Politics
New Jersey Gov. Chris Christie, left, laughs with Newark Mayor and senate candidate Cory Booker in Newark, N.J., Wednesday, Sept. 25, 2013, during a ribbon-cutting ceremony for Newark charter schools. A new poll shows the U.S. Senate race between Newark Mayor Cory Booker and former Bogota Mayor Steve Lonegan is tightening as Lonegan accuses Booker of being more interested in Hollywood than New Jersey. Christie endorsed Lonegan but is close with Booker. (AP Photo/Mel Evans)
             New Jersey Gov. Chris Christie, left, laughs with Newark Mayor and senate candidate Cory Booker in Newark, N.J., Wednesday, Sept. 25, 2013, during a ribbon-cutting ceremony for Newark charter schools. A new poll shows the U.S. Senate race between Newark Mayor Cory Booker and former Bogota Mayor Steve Lonegan is tightening as Lonegan accuses Booker of being more interested in Hollywood than New Jersey. Christie endorsed Lonegan but is close with Booker. (AP Photo/Mel Evans)   

Christian conservatives react to Christie giving up fight on gay marriage ruling

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Alex Pappas
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      Alex Pappas

      Alex Pappas is a Washington D.C.-based political reporter for The Daily Caller. He has also written for The Washington Examiner and the Mobile Press-Register. Pappas is a graduate of The University of the South in Sewanee, Tenn., where he was editor-in-chief of The Sewanee Purple. While in college, he did internships at NBC's Meet the Press and the White House. He grew up in Mobile, Ala., where he graduated from St. Paul's Episcopal School. He and his wife live on Capitol Hill.

New Jersey Gov. Chris Christie, a possible Republican candidate for president in 2016, said Monday that he will no longer challenge a pro-gay marriage court ruling in his state.

“Same-sex marriage is the law,” Christie’s administration said in a Monday statement.

While it may help him burnish his independent streak ahead of his likely re-election in two weeks, Christie’s movie infuriated Christian conservatives, a major force during Republican presidential primaries.

“Family Research Council is disappointed by Gov. Chris Christie’s decision to withdraw the state’s appeal of a lower court order redefining marriage,” Peter Sprigg, a senior fellow for policy studies at Family Research Council, told The Daily Caller on Monday. “The fact that the Supreme Court refused to stay the lower court’s order is no excuse for failing to litigate this important issue to a final conclusion on the merits.”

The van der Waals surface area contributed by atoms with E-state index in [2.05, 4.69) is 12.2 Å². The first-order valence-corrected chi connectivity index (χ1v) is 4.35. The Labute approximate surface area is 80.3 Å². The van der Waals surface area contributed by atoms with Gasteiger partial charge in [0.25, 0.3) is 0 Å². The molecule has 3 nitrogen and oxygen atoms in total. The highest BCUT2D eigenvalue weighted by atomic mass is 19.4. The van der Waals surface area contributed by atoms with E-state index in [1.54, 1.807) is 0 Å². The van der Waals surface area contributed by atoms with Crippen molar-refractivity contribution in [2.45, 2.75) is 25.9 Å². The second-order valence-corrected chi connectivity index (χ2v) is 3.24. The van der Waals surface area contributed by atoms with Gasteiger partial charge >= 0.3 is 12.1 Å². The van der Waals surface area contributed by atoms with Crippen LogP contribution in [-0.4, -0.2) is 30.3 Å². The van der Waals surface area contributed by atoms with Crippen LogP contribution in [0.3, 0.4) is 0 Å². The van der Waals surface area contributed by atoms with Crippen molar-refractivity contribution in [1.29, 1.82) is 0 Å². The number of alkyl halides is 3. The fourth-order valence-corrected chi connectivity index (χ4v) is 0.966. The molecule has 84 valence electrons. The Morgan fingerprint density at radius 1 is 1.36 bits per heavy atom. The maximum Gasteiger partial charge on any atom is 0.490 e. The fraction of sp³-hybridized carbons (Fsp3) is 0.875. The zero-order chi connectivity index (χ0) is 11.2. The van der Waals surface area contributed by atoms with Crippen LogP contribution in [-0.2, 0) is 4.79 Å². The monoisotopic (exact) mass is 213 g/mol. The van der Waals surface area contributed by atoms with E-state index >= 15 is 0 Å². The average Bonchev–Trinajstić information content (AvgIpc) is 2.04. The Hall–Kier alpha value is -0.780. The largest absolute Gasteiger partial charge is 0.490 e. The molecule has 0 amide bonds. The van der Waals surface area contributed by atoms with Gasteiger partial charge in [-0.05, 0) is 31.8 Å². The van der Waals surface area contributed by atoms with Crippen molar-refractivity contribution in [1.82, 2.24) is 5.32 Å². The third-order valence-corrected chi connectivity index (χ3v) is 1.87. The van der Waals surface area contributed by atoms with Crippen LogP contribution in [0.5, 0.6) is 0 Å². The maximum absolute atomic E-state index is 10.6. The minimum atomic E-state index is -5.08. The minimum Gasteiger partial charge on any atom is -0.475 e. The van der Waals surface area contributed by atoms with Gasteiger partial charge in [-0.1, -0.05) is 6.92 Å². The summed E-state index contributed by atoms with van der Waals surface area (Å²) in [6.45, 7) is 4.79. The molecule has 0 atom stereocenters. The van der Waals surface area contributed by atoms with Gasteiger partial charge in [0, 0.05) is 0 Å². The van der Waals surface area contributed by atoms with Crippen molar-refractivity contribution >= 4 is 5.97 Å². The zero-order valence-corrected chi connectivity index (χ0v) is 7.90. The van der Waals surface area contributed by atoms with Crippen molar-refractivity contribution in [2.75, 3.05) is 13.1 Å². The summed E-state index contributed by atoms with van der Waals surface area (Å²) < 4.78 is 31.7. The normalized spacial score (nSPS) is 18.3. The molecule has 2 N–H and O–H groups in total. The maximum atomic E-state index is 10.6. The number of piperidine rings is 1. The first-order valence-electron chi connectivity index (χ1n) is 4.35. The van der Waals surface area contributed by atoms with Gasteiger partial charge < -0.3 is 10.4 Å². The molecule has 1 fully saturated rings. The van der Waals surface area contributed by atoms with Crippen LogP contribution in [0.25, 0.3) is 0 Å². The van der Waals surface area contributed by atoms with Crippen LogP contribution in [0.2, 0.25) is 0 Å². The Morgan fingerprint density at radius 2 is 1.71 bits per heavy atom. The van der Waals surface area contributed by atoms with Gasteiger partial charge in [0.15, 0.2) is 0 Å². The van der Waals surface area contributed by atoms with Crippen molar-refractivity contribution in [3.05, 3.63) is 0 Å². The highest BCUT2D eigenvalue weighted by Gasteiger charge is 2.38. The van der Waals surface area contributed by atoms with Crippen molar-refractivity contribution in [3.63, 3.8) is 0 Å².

A state Superior Court judge in New Jersey legalized gay marriage in a September ruling, which allows gay people in the state to get marriage licenses starting this week. Christie had asked the state Supreme Court to appeal the ruling, though they rejected his request on Friday to stop the implementation of marriage licenses.

Christie has said he is for traditional marriage and that the voters should decide the issue, not the courts. But by Monday, Christie made clear he will no longer fight the ruling.

“Although the Governor strongly disagrees with the Court substituting its judgment for the constitutional process of the elected branches or a vote of the people, the Court has now spoken clearly as to their view of the New Jersey Constitution and, therefore, same-sex marriage is the law,” the Christie administration said in a Monday statement. “The Governor will do his constitutional duty and ensure his Administration enforces the law as dictated by the New Jersey Supreme Court.”

Sprigg of the Family Research Council said the episode indicates that Christie is an “unreliable ally for true conservatives.”

“We are glad that Gov. Christie vetoed the legislature’s attempt to redefine marriage, and that he was initially willing to defend the state’s marriage law in court,” he said.

“However, conservatives are looking for leaders who will stay the course and fight for unchanging principles, not throw in the towel when faced with opposition,” Sprigg said. “Combined with his signing of a radical bill to outlaw even voluntary sexual orientation change efforts with minors, today’s action has marked Gov. Christie as an unreliable ally for true conservatives.”

The news comes as Christie is the overwhelming favorite to win re-election to governor in New Jersey on Nov. 5.

New Jersey is now the 14th state to allow gay marriage. Newark mayor Cory Booker — elected last week to the U.S. Senate — presided over seven marriages on Monday for gay couples.

While the issue could be a liability for Christie if he runs for the White House in 2016, his potential primary opponents aren’t speaking out on the issue yet. The Daily Caller has reached out to spokesmen for Texas Sen. Ted Cruz, former Pennsylvania Sen. Rick Santorum, Florida Sen. Marco Rubio and Kentucky Sen. Rand Paul.

A spokeswoman for Paul — who has regularly sparred with Christie in recent months — told TheDC the senator is in Kentucky on Monday and has not discussed the topic yet.

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